This is Stephen Covey’s 7th habit from The Seven Habits of Highly Effective People. Basically, it means you need to take time for you.
My boss really likes to quote this, so I feel really silly repeating advice from my boss on my blog. On the other hand, it’s a great excuse to not finish my work when I’m at home and I really need to finish my work but don’t want to.
Anyway, what Covey is trying to say, is that we need to have balance in our lives. We need to balance work, family and social time, and our intellectual and physical needs. Devoting too much of our time and energy to work actually makes us less able to be productive at work.
It’s illustrated by this little story: A man is sawing boards. A lot of boards. The work is going really slowly. It would go much faster if he stopped to sharpen his saw, then continue. But he can’t stop to sharpen it, because he has so much work to do!
Our lives are like that a lot. We have so many demands on our time. I’m starting to recognize when I need to take a break. When I’m grading papers, and my mind wanders in between every single question on one kid’s test, it’s time to take a break.
I also relate this to the idea of moderation. Alan Alda (the actor who played Hawkeye on MASH) once said “All things in moderation, including moderation.” His character actually said something really similar on a MASH episode: “If we don’t go crazy once in a while, we’ll all go crazy!”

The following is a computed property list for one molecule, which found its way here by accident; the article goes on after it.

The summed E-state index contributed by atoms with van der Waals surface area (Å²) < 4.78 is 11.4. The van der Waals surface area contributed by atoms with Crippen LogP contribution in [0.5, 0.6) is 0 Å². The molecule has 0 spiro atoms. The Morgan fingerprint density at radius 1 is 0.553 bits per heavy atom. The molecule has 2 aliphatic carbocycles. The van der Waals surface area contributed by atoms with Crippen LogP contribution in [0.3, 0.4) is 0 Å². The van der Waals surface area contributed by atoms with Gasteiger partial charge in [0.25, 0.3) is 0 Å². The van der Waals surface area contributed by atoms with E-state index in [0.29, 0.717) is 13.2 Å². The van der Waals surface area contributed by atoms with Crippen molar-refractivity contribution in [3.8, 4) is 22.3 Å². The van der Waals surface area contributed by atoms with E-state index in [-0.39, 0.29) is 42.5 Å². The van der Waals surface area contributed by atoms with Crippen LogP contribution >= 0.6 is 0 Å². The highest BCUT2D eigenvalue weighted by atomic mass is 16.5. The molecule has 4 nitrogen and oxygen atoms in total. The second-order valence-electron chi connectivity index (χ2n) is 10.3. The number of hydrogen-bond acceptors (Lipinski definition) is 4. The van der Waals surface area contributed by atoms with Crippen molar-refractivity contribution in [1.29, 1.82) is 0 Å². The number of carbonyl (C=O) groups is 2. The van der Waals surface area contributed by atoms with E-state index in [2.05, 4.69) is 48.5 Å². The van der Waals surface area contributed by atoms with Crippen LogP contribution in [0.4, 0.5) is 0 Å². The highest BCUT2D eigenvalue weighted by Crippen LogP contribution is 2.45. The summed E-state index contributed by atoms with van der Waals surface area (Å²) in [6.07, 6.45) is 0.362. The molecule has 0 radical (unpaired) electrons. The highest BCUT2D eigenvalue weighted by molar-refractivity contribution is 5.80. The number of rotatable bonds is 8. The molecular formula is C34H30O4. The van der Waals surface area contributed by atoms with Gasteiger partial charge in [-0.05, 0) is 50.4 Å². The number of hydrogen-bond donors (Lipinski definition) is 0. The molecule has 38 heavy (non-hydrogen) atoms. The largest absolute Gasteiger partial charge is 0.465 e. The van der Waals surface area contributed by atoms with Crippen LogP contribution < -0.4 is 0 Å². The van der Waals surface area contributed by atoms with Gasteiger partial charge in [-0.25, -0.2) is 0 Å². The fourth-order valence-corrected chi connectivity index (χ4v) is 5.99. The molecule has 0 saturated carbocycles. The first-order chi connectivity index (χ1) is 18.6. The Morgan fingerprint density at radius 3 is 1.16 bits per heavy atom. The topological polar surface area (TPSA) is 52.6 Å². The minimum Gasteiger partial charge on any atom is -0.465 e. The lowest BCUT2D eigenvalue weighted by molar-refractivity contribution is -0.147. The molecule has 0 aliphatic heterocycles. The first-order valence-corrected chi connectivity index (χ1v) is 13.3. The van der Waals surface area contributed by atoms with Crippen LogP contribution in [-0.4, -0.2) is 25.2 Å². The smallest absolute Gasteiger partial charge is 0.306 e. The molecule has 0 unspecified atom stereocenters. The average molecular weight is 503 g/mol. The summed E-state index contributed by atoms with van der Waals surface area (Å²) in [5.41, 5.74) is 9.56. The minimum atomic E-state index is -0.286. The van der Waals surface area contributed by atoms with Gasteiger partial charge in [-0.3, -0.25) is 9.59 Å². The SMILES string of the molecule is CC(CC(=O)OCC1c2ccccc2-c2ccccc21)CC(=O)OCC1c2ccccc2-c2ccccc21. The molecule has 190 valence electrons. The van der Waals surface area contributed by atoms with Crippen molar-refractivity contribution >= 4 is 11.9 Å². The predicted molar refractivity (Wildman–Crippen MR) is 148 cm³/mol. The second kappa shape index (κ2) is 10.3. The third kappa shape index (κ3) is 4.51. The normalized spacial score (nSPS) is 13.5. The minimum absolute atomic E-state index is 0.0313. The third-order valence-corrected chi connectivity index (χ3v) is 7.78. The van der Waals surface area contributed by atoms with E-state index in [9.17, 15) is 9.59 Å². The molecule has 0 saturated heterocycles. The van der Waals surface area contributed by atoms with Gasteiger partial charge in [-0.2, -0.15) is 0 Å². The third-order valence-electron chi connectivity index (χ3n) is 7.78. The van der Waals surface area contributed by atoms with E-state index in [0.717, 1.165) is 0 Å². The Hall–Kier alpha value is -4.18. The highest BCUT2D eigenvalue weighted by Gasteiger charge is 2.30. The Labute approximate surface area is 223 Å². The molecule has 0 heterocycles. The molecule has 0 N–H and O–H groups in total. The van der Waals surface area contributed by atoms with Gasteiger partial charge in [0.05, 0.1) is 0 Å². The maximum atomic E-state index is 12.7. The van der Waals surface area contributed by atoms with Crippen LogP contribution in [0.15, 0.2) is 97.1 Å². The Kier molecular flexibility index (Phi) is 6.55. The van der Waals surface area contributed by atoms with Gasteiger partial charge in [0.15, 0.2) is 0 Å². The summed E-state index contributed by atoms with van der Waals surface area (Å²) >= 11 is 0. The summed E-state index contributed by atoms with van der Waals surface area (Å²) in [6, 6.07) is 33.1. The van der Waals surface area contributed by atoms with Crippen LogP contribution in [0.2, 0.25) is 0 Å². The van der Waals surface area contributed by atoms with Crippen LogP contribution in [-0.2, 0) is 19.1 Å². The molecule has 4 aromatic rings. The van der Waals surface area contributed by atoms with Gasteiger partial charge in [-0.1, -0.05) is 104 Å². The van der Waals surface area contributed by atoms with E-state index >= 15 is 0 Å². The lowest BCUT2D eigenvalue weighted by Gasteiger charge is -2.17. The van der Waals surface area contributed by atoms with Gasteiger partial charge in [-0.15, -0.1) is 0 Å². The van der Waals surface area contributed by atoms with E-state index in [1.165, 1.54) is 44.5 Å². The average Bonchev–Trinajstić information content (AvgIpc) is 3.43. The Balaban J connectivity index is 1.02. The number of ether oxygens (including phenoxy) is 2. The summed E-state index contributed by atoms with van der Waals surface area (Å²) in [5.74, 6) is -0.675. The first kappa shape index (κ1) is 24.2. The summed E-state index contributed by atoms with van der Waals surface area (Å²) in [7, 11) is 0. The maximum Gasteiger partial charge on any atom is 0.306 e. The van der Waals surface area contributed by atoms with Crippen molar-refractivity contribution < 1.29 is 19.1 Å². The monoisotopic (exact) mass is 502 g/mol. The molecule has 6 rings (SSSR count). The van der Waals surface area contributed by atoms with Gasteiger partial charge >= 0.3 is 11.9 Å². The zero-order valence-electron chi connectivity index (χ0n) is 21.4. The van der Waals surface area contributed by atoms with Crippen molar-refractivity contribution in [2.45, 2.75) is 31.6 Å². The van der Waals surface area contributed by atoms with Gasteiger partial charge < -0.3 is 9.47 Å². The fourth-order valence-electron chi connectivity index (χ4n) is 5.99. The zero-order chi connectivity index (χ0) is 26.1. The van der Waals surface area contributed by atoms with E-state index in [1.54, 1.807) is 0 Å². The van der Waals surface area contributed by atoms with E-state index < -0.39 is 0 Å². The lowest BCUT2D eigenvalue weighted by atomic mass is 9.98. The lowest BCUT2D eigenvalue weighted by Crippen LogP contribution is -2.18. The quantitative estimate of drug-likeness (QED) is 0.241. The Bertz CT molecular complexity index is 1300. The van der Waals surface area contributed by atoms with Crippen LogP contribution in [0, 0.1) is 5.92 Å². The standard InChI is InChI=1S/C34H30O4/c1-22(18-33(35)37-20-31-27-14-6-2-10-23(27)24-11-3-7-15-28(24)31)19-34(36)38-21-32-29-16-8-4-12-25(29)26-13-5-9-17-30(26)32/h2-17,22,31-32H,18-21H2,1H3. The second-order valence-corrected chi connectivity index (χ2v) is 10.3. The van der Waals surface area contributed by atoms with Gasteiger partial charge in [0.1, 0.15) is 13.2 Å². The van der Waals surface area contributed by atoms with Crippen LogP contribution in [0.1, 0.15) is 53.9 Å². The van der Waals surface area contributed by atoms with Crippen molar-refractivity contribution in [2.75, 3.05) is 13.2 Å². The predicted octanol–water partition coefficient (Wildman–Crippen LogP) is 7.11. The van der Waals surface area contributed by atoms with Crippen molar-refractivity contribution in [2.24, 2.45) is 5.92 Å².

I’m like this with junk food. I’m usually pretty good about eating reasonably healthy: no soda, chips, cookies (and similar) or candy on regular days, and very little fast food. And I try to avoid binge eating when I’m feeling down. But yesterday after work, I went to the convenience store and bought Chips Ahoy, Kit Kat, and Pringles, and went home and ate them.
Splurging once in a while really can improve the mood.
I feel the same way about responsibility. The thing about teaching is that in the classroom, I am responsible not only for the education but also for the physical, mental, and emotional well-being of my students while they are with me. At home, I’m responsible for housework. At church, I teach Sunday School. Being responsible all the time sure is wearing!
So every now and then I blow of my responsibilities and go to a movie or something. I feel the immediate pleasure of it and, the next day, ready to resume being a responsible adult.